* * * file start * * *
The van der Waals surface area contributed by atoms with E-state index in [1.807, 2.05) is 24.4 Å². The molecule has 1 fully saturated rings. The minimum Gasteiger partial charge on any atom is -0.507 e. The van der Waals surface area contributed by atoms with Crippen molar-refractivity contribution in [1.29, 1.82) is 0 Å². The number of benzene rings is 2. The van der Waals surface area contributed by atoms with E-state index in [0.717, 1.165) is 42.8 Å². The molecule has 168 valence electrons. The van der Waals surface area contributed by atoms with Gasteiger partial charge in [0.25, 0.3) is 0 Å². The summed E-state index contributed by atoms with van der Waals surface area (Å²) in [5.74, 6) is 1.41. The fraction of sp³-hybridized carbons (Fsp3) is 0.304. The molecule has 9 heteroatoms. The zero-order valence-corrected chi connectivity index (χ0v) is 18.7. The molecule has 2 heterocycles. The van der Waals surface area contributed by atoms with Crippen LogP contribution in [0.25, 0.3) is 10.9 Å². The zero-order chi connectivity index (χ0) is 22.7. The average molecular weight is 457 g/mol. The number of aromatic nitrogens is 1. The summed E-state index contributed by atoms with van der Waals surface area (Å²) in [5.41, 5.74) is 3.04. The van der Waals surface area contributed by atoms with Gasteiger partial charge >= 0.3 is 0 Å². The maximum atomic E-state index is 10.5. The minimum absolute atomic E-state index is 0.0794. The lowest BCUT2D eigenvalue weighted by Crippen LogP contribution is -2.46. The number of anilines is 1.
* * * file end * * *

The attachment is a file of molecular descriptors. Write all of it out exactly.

The van der Waals surface area contributed by atoms with E-state index in [1.807, 2.05) is 24.4 Å². The molecule has 1 fully saturated rings. The minimum Gasteiger partial charge on any atom is -0.507 e. The van der Waals surface area contributed by atoms with Crippen molar-refractivity contribution in [1.29, 1.82) is 0 Å². The number of benzene rings is 2. The van der Waals surface area contributed by atoms with E-state index in [0.717, 1.165) is 42.8 Å². The molecule has 168 valence electrons. The van der Waals surface area contributed by atoms with Gasteiger partial charge in [0.25, 0.3) is 0 Å². The summed E-state index contributed by atoms with van der Waals surface area (Å²) in [5.74, 6) is 1.41. The fraction of sp³-hybridized carbons (Fsp3) is 0.304. The molecule has 9 heteroatoms. The zero-order valence-corrected chi connectivity index (χ0v) is 18.7. The molecule has 2 heterocycles. The van der Waals surface area contributed by atoms with Crippen LogP contribution in [0.25, 0.3) is 10.9 Å². The zero-order chi connectivity index (χ0) is 22.7. The average molecular weight is 457 g/mol. The number of aromatic nitrogens is 1. The summed E-state index contributed by atoms with van der Waals surface area (Å²) in [5.41, 5.74) is 3.04. The van der Waals surface area contributed by atoms with Gasteiger partial charge >= 0.3 is 0 Å². The maximum atomic E-state index is 10.5. The minimum absolute atomic E-state index is 0.0794. The lowest BCUT2D eigenvalue weighted by Crippen LogP contribution is -2.46. The number of anilines is 1.